If we do it right with this chance we’ve been given, we can help our nation become energy independent and secure.  We can unleash the natural human tendency to create things of value and more people can share in prosperity.  We can eat better and become healthier.  We can become liberated from shady economic forces that rarely have our communities’ best interests at heart.  And we can help our planet – which is really only a way of saying that we will be helping our children.

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There are a few important things that cities can be doing right now to gain stride with these new realities.

  1. Put local first in every decision made in your community by supporting locally produced food, energy, products and services, businesses, investments, arts and local media.
  2. Build a place based economy.  Work to only create jobs that cannot be outsourced and that use local materials and talents to create an economy that will last.
  3. Reskill our workforce .  We need technology training suitable for 21st century manufacturing certainly, but in our lower energy future, other skills will be vital as well.  All things food related  – food, growing, storing, preparing.   We need to support energy engineers and entrepreneurs – from biofuel makers to battery testers to efficiency experts.  We must value round timber builders and potters and chimney sweeps.  Education will have to change; the notion of everyone going off to college to get a liberal arts degree will disappear.
  4. Foster Local markets. Create  places and networks for local people to sell the things they’ve added value to.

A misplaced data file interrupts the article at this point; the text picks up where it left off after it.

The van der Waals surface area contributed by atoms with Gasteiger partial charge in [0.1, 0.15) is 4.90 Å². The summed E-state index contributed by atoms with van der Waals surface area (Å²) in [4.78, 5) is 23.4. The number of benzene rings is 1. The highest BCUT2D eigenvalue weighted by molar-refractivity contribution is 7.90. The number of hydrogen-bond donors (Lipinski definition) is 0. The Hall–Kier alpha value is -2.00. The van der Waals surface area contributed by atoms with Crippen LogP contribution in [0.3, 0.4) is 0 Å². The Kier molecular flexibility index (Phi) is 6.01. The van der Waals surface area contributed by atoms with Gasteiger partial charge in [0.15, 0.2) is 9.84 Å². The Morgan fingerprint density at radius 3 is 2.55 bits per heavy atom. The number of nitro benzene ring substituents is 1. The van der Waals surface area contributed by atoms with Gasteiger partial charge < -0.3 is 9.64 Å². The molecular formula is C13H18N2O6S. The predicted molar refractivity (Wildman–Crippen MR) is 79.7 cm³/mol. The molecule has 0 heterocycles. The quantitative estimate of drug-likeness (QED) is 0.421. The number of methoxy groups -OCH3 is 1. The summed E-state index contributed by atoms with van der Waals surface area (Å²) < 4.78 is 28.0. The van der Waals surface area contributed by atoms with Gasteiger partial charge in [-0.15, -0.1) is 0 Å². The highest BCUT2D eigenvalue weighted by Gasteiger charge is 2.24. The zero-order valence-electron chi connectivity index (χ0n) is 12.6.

5. Increase local self-reliance and resilience.  Safeguard local food and water supply, protect floodways, create local renewable energy, increase energy efficiency, husband local resources of soil, timber, minerals.
  6. Improve your place.  Plant trees and flowers, create parks, put art on display, fix neglected infrastructure, clean up – give people proof that we are planning to stay
  7. Encourage alternative transportation – make it easy and safe for people to get around your city on foot and bike.  Encourage local shared transportation.
  8. Let land use happen.   Houses are more than that these days.  They are factories, home offices,  mail rooms, warehouses,  and communications centers.  Small businesses should not be segregated by zoning from where people live to encourage walking and biking;  we shouldn’t have to use a gallon of gas to get a gallon of milk.
  9. Strengthen your community.  Host more fun communal events.  This doesn’t have to be expensive – people love gathering together! And cherish one another – EVERYONE in your community has a stake in making it the best it can be – everyone.